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Ultimately, all financial roads lead to Wall Street. The big investment banks and trading firms known as primary dealers all play in one worldwide money pool. When the ECB prints money, it's not just available to Europe, it is also instantly available to Wall Street.
Growing European bank deposits have always strongly correlated with U.S. Treasury note prices. However, that correlation has broken since mid-2016. Instead, European bank deposits have correlated strongly with U.S. stock prices. That suggests that capital flows from Europe have been a key support to the U.S. stock market rally.
European deposits have grown as the ECB has pumped trillions of euros into the banking system. Deposit growth has not kept pace with the growth of the ECB's balance sheet. This also suggests that money has been leaving the continent and heading to Wall Street.
But that could all be about to change…
At the end of October, the ECB announced that it would cut QE to €30 billion a month in January 2018. That's a 50% cut. That's money that will no longer be available to feed the U.S. financial asset bubble.
This comes at the same time as the Fed is gradually ratcheting up its cuts to the size of its balance sheet to $20 billion per month in January, increasing to $50 billion in October. The Treasury will need to issue more supply to redeem the Fed's holdings that it is cutting from its balance sheet.
Finally, the ECB cut will also coincide with the revenue reductions that will result from the Trump tax cuts. This will expand the deficit and require the issuance of even more new Treasury supply.
With the ECB cutting its cash injections into the worldwide money pool by $30 billion per month on top of these other negative factors, this is a recipe for falling prices for both U.S. bonds and stocks as 2018 progresses.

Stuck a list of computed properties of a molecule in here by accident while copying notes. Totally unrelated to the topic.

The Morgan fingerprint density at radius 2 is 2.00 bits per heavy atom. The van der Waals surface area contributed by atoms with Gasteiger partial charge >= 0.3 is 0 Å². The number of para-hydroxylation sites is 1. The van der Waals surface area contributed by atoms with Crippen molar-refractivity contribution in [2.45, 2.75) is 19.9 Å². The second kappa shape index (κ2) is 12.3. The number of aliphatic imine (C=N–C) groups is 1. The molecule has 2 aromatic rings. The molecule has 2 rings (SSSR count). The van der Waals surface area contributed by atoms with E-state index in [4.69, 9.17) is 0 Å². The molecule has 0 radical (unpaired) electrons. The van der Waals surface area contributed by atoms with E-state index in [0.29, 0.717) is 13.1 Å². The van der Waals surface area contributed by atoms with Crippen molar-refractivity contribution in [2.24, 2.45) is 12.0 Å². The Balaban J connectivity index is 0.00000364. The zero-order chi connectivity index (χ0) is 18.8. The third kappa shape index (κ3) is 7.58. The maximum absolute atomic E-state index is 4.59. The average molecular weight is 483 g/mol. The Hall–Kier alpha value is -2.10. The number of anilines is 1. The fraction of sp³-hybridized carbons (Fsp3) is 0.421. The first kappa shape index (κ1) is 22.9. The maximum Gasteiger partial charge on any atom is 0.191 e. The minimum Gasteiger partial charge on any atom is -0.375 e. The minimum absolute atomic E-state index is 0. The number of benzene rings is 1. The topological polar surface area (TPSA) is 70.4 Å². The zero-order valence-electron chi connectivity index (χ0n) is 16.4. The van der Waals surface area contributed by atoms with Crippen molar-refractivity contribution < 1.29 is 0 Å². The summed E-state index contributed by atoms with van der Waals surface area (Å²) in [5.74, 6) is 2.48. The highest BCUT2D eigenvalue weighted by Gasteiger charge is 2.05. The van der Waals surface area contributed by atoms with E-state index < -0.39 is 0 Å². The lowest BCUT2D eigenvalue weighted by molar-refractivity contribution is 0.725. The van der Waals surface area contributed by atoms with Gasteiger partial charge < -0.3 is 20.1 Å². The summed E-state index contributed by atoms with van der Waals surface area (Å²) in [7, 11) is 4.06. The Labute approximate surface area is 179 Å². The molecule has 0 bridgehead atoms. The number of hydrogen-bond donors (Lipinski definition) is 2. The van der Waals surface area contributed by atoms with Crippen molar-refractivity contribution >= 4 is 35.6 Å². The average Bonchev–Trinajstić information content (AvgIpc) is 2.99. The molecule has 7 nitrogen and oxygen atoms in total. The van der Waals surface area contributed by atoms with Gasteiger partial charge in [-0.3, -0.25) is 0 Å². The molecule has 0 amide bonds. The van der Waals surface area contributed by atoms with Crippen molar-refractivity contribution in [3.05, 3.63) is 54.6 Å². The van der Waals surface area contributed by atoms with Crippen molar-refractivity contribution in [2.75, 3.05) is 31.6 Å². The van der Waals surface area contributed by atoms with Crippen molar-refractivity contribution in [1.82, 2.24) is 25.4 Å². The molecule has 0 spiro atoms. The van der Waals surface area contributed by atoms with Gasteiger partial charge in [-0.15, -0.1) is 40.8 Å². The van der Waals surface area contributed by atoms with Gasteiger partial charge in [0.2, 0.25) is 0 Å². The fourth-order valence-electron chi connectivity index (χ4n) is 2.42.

European Banks' Love Affair with U.S. Stocks Is About to End
Total deposits surged in October and November. The annual growth rate is now 3.6%, most of which is due to the March TLTRO (targeted long-term refinancing operations). These operations pay the banks a reward for making loans. The TLTRO resulted in an increase of a whopping €293 billion ($352 billion, or 1.7%) in March.
The banks are no fools. There's very little loan demand in Europe, so the banks engage in round robin lending operations to each other to qualify for the TLTRO bonus.
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Even as the TLTROs are repaid, some of the deposits created when the ECB buys bonds outright stick around. Since the ECB started QE and NIRP at the end of 2014, it has managed to goose deposits in Europe's banks by a total of 5.8%. Without the two TLTRO facilities, the growth rate would be close to zero. QE alone has had very negligible effect on the level of bank deposits. And the TLTROs are smoke and mirrors.
The total increase in deposits since the inception of NIRP/QE is now €967 billion ($1.16 trillion). That is shocking considering that the ECB has pumped €2.5 trillion into the banks over that time. Most of it has disappeared. Depositors have used some of it to buy assets in the United States and elsewhere. Much of the rest has gone toward paying down debt, thereby getting rid of the cost of holding deposits or European sovereign paper with negative yields.
Surging deposits in Europe have in the past been a bullish sign for U.S. markets. The correlation is strongest with Treasuries, as Europeans with cash tend to buy U.S. Treasuries. But some of the deposits created when the ECB prints money are also used to buy stocks.
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Financial Analyst, 50-year charting expert, finance + real estate pro, and market analyst; published and edited the Wall Street Examiner since 2000.